Details are in the caption following the image
Range residuals during MESSENGER's orbital mission phase, obtained after arc convergence with the DE423 ephemeris (green), the DE430 ephemeris (red), and our adjustment (blue). Each point represents the average range residual over a 1 day arc. Data affected by high plasma noise (intervals when SPE <40°, indicated in gray) are not shown for clarity. The median and standard deviation of each time series are indicated in the legend.

After having obtained the HgM005 solution, we reconverged the data arcs with our new gravity field. We used the residuals of the range data over the full mission to estimate a relative correction at J2000 to the trajectory of Mercury, with the “Set III” formulation of Brouwer and Clemence [1961] (Table 4). We then reprocessed the data arcs with these corrections. We find significant improvements with this linear correction in J2000 compared with both the starting ephemeris DE423 and the DE430 solution, with a range residual RMS of 10.9 m (Figure 9). In-plane corrections are ∼50 m. Out-of-plane corrections are larger, about 1 km, but we note that the cross-track (inclination) direction is not as well constrained from ground-based radio tracking. The incorporation of a long time series of Earth-MESSENGER range measurements will likely improve the quality of the Solar System and Mercury ephemerides further. We note that Verma et al. [2014] recently improved their Solar System ephemeris using MESSENGER tracking data and obtained a similar level of post-fit range residuals (2.8 ± 12.0 m with data up to September 2012).

Table 4. Brouwer-Clemence Set III Parameter Corrections and Associated Ephemeris Keplerian Element Corrections
Parameter Unit Value Parameter Unit Value
Δa/a 4.48 × 10−12 Δa m 0.26
Δe −8.83 × 10−10 Δe −8.83 × 10−10
ΔM0+Δω ° 2.52 × 10−10 Δi ° −1.40 × 10−6
Δp ° −5.27 × 10−10 ΔΩ ° 2.30 × 10−6
Δq ° 2.48 × 10−8 Δω ° −2.25 × 10−6
eΔω ° 1.15 × 10−10 ΔM °

Our correction also yields an updated semimajor axis of Mercury, which can be converted to an orbital period around the Sun, to which we add ∼8 s to account for the precession of the longitude of the perihelion [Shapiro, 1989]. We find Porbit=87.969216879 days ± 6 s. In combination with our new spin period estimate of Pspin=58.646146 ± 0.000011 days (18), we find a ratio Porbit/Pspin of 1.49999900. This ratio is a factor of ∼2 closer to the expected 3:2 ratio than for our a priori models (the orientation parameters of Margot et al. [2012] and the DE423 ephemeris), with the discrepancy decreasing from ∼3.5×10−6 to ∼1.0×10−6, and it provides further and more accurate experimental determination of Mercury's lock in the 3:2 resonance. It also demonstrates the quality of our two independent measurements of Mercury's spin rate and ephemeris.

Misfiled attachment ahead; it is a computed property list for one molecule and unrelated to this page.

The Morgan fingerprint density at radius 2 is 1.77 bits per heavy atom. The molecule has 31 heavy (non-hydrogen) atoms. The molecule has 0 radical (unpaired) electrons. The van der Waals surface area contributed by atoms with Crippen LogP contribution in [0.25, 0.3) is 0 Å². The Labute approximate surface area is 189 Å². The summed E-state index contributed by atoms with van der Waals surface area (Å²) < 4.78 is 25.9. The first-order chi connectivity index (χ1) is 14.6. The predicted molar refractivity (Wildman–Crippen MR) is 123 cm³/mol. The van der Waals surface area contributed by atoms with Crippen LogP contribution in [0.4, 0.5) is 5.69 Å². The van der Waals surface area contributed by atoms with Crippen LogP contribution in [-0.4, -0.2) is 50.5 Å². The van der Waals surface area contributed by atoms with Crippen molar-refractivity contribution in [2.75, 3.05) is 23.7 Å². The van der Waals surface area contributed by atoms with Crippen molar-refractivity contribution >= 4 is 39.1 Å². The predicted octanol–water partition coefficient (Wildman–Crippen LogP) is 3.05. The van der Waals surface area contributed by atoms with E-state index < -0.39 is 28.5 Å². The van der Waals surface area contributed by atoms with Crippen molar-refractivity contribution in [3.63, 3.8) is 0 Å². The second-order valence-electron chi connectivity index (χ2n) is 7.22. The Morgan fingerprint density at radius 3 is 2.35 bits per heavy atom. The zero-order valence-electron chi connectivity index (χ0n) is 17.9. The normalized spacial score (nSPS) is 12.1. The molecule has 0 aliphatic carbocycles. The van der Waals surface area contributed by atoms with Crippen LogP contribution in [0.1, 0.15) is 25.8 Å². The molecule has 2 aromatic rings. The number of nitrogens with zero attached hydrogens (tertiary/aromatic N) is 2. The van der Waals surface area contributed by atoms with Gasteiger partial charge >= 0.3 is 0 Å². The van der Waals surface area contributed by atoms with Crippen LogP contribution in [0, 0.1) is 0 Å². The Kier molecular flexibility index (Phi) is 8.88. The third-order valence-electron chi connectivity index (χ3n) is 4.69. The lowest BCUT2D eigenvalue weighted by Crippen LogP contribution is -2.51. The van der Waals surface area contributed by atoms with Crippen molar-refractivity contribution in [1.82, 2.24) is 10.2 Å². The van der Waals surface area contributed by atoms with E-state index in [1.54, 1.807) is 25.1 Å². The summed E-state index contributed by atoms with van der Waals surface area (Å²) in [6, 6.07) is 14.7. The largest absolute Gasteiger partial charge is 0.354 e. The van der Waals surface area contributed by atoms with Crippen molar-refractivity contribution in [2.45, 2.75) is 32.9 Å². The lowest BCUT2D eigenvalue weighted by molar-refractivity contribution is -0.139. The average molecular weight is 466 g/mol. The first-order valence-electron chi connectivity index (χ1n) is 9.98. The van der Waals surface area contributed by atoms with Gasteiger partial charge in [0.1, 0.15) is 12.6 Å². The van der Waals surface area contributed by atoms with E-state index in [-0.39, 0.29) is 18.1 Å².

6 Future Mission Planning and BepiColombo

With confidence in the low-degree gravity field, it is possible to consider whether there are certain classes of orbits that are particularly advantageous for future Mercury orbital missions. Although planning for the next mission to Mercury, the dual BepiColombo orbiters, is too far advanced to benefit from this analysis, the exercise is more than of academic interest. Indeed, the MESSENGER mission lifetime was restricted by the amount of propellant available after orbit insertion. So-called “near-frozen” orbits, defined as orbits for which the elements are nearly constant when averaged over a finite time interval, offer a cost-saving alternative to the frequent orbit-correction maneuvers MESSENGER employed to manage periapsis altitude and delay impact.

Previous work on frozen orbits around Mercury include the analyses by Delsate et al. [2010] and Ma and Li [2013], but we note that those studies did not benefit from or make use of the recent MESSENGER gravity results. They also considered only the urn:x-wiley:jgre:media:jgre20326:jgre20326-math-0048 and urn:x-wiley:jgre:media:jgre20326:jgre20326-math-0049 coefficients, although we note that they focused on highly eccentric orbits. In those cases, the perturbations by the gravitational attraction of the Sun dominate, along with the secular changes resulting from urn:x-wiley:jgre:media:jgre20326:jgre20326-math-0050 and urn:x-wiley:jgre:media:jgre20326:jgre20326-math-0051. Here, we concentrate on near-circular frozen orbits, following Cook [1991], and we initially consider all the zonal coefficients of HgM005, i.e., up to degree 50. We perform a search for frozen orbits for different semimajor axis values over all values of inclination i from 0° to 180°. For each case, we obtain a frozen eccentricity. We find that the frozen eccentricity converges after inclusion of terms through degree l = 15–25, depending on the altitude considered. This relatively high-convergence degree may be a consequence of the high correlation of the zonal terms (24). We note that the secular effects of the zonal terms decrease with degree and altitude and that the power of the HgM005 zonals at high degree is dampened by the Kaula constraint. Nonetheless, it appears that urn:x-wiley:jgre:media:jgre20326:jgre20326-math-0052 and urn:x-wiley:jgre:media:jgre20326:jgre20326-math-0053 are not sufficient to predict the frozen eccentricity.